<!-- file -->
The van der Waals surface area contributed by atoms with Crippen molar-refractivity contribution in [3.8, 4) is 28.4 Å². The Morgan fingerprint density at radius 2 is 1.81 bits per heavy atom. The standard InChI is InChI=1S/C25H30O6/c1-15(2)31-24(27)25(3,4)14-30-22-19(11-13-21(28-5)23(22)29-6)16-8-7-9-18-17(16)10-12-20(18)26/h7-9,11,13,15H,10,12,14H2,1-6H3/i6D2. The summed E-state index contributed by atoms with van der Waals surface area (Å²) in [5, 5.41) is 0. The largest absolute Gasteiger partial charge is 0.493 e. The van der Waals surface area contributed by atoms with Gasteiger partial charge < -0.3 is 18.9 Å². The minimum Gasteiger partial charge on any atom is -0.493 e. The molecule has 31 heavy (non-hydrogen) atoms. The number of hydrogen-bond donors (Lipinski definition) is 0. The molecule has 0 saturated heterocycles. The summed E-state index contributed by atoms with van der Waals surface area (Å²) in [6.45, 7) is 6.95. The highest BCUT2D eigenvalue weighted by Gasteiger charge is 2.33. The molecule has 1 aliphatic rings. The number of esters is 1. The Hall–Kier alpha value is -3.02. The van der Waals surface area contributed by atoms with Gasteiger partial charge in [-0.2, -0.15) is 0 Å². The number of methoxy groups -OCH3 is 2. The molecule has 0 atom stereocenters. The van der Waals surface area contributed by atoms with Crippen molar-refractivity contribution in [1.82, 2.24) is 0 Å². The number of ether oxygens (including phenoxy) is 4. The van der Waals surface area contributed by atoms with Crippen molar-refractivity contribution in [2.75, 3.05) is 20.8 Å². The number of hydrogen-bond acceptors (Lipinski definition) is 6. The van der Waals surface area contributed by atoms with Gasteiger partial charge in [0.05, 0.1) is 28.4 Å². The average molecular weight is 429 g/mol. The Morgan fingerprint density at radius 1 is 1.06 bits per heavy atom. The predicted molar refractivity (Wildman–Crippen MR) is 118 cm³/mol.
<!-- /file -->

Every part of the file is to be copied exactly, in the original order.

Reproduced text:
The van der Waals surface area contributed by atoms with Crippen molar-refractivity contribution in [3.8, 4) is 28.4 Å². The Morgan fingerprint density at radius 2 is 1.81 bits per heavy atom. The standard InChI is InChI=1S/C25H30O6/c1-15(2)31-24(27)25(3,4)14-30-22-19(11-13-21(28-5)23(22)29-6)16-8-7-9-18-17(16)10-12-20(18)26/h7-9,11,13,15H,10,12,14H2,1-6H3/i6D2. The summed E-state index contributed by atoms with van der Waals surface area (Å²) in [5, 5.41) is 0. The largest absolute Gasteiger partial charge is 0.493 e. The van der Waals surface area contributed by atoms with Gasteiger partial charge < -0.3 is 18.9 Å². The minimum Gasteiger partial charge on any atom is -0.493 e. The molecule has 31 heavy (non-hydrogen) atoms. The number of hydrogen-bond donors (Lipinski definition) is 0. The molecule has 0 saturated heterocycles. The summed E-state index contributed by atoms with van der Waals surface area (Å²) in [6.45, 7) is 6.95. The highest BCUT2D eigenvalue weighted by Gasteiger charge is 2.33. The molecule has 1 aliphatic rings. The number of esters is 1. The Hall–Kier alpha value is -3.02. The van der Waals surface area contributed by atoms with Gasteiger partial charge in [-0.2, -0.15) is 0 Å². The number of methoxy groups -OCH3 is 2. The molecule has 0 atom stereocenters. The van der Waals surface area contributed by atoms with Crippen molar-refractivity contribution in [1.82, 2.24) is 0 Å². The number of ether oxygens (including phenoxy) is 4. The van der Waals surface area contributed by atoms with Crippen molar-refractivity contribution in [2.75, 3.05) is 20.8 Å². The number of hydrogen-bond acceptors (Lipinski definition) is 6. The van der Waals surface area contributed by atoms with Gasteiger partial charge in [0.05, 0.1) is 28.4 Å². The average molecular weight is 429 g/mol. The Morgan fingerprint density at radius 1 is 1.06 bits per heavy atom. The predicted molar refractivity (Wildman–Crippen MR) is 118 cm³/mol.